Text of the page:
Advocate staff photo by Brenden Neville --  State and federal scientists and officials inspect a recently formed marsh island, part of a freshwater diversion project to counteract coastal erosion, during a tour for federal and state coastal restoration representatives hosted by Plaquemines Parish on Tuesday, Oct. 4, 2011, in Venice.

Gov. John Bel Edwards is intervening in a slew of lawsuits filed by three parishes alleging that oil and gas companies have violated their permits and damaged coastal properties over a period of decades — a move that further establishes the state as a major player in the ongoing litigation.

The Edwards administration’s announcement Thursday that it would get involved in the cases comes just weeks after Attorney General Jeff Landry filed similar motions.

While Edwards and Landry have traditionally been seen as on opposite sides when it comes to the oil and gas industry in Louisiana, Thursday’s announcement appears to suggest a new effort on the part of both officials to bring some kind of final resolution to the issue.

What that new cooperation means for the cases filed by Jefferson, Plaquemines and Cameron parishes — or larger efforts to hold the energy industry accountable for coastal erosion caused by nearly a century of drilling and dredging — remains unclear. But it could signal a more unified effort to handle coastal issues and could open the door to a global settlement with the oil and gas companies, something Edwards previously has indicated he would be seeking early in his term.

Edwards said Thursday he had instructed the Department of Natural Resources, which oversees the energy industry, to file a petition involving state government in the cases because they represent a concern that goes beyond the boundaries of the parishes that filed the suits.

“What we know is that the parishes filed lawsuits not just in their name but in the name of Louisiana,” he said. “Our one shot to make sure this is done right and our interests are adequately served by these lawsuits is in intervening.

“I don’t believe we have a choice other than to intervene.”

The suits were filed in recent years by parishes acting on their own behalf, under state laws that allow them to sue for damage in coastal areas. The decision by Edwards and Landry to intervene could potentially move those cases into the state’s hands, putting state officials in charge of how the cases proceed and how any money that is recovered is spent.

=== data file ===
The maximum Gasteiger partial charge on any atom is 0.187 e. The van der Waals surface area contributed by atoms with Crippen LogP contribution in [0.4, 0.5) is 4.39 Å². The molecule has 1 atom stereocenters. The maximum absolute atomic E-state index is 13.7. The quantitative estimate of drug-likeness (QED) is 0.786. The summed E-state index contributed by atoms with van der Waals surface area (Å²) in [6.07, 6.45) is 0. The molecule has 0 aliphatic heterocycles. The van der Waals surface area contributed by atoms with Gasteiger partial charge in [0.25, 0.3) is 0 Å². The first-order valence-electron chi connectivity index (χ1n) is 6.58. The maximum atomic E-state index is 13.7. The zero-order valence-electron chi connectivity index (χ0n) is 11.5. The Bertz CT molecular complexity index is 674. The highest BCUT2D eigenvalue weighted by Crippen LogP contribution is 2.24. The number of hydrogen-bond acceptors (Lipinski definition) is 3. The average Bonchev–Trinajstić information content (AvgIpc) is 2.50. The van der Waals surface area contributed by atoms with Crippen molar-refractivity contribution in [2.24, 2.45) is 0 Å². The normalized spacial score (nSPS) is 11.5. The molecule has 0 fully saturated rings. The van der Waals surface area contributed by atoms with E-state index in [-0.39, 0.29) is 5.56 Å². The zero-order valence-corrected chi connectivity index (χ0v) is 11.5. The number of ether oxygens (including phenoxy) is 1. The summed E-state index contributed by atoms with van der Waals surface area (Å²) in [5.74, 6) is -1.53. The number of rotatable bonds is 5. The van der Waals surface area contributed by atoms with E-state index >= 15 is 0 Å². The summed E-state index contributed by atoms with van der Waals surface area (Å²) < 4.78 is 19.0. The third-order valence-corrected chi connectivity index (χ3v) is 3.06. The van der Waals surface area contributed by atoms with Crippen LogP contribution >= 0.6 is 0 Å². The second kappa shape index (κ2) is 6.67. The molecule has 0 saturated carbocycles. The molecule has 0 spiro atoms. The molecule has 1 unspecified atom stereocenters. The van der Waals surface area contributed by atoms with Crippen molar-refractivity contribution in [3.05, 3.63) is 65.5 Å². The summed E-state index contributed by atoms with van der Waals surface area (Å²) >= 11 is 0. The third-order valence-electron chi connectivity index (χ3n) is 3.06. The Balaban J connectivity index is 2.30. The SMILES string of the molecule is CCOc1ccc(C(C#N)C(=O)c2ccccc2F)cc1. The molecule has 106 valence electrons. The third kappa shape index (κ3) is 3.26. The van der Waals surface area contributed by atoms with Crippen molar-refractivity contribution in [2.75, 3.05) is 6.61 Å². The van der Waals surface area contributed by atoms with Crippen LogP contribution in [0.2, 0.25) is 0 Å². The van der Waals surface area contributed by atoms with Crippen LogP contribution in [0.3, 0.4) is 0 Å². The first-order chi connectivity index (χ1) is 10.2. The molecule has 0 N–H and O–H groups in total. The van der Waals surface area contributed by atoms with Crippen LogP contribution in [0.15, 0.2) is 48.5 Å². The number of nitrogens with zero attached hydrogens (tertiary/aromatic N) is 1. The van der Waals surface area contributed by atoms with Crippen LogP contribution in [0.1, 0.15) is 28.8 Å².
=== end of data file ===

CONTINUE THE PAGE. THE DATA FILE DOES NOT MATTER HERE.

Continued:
“This intervention would ensure that the interests of the state of Louisiana are fully protected and that any money recovered in these suits will be spent on coastal restoration,” Edwards said.

While the state’s involvement — which Edwards said Thursday would bring “all coastal stakeholders to the table” — could cut the parishes that filed the suits and the private attorneys pursuing the cases out of the loop, it also could presage a more concerted effort to bring the industry as a whole to the negotiating table.

Before his inauguration, Edwards said he was hoping to begin negotiating with companies in hopes of reaching a settlement along the state’s entire coast.

“One of the things I said over and over during the campaign is that I, as governor, will convene a meeting of the oil and gas company executives, and we’re going to have a discussion,” Edwards said at the time. “If they don’t want litigation, then they ought to voluntarily step up and do some meaningful restoration, and if they are amenable to that, we can do some wonderful things.”

But, he added, litigation would always be an option if negotiations did not work.

“I firmly believe that if there isn’t at least some implicit understanding that litigation follows an unsuccessful negotiation, there is not going to be a successful negotiation,” he said.

Edwards and Landry are unlikely allies in a suit against oil and gas companies.

While in the Legislature, Edwards was a reliable defender of both the parish lawsuits and a more expansive case by the Southeast Louisiana Flood Protection Authority-East that targeted dozens of oil and gas companies for contributing to erosion through drilling and dredging in coastal marshes.

The energy industry sided with Republican U.S. Sen. David Vitter in last year’s gubernatorial election, but there’s apparently been something of a thaw in Edwards’ relationship with oil and gas since his inauguration, as evidenced by two fundraisers industry associations have held for him this year.

Landry, by contrast, has been an ally of the energy industry who, as a congressman, criticized President Barack Obama for instituting a moratorium on drilling in the Gulf of Mexico following the BP oil spill.

But in a statement released Thursday, he said he “welcomed the administration’s intervention” and referred to a need to balance the economic benefits provided by the energy industry with an “ongoing coastal crisis that threatens our very existence.”

Staff writer Elizabeth Crisp contributed to this report. Follow Jeff Adelson on Twitter, @jadelson.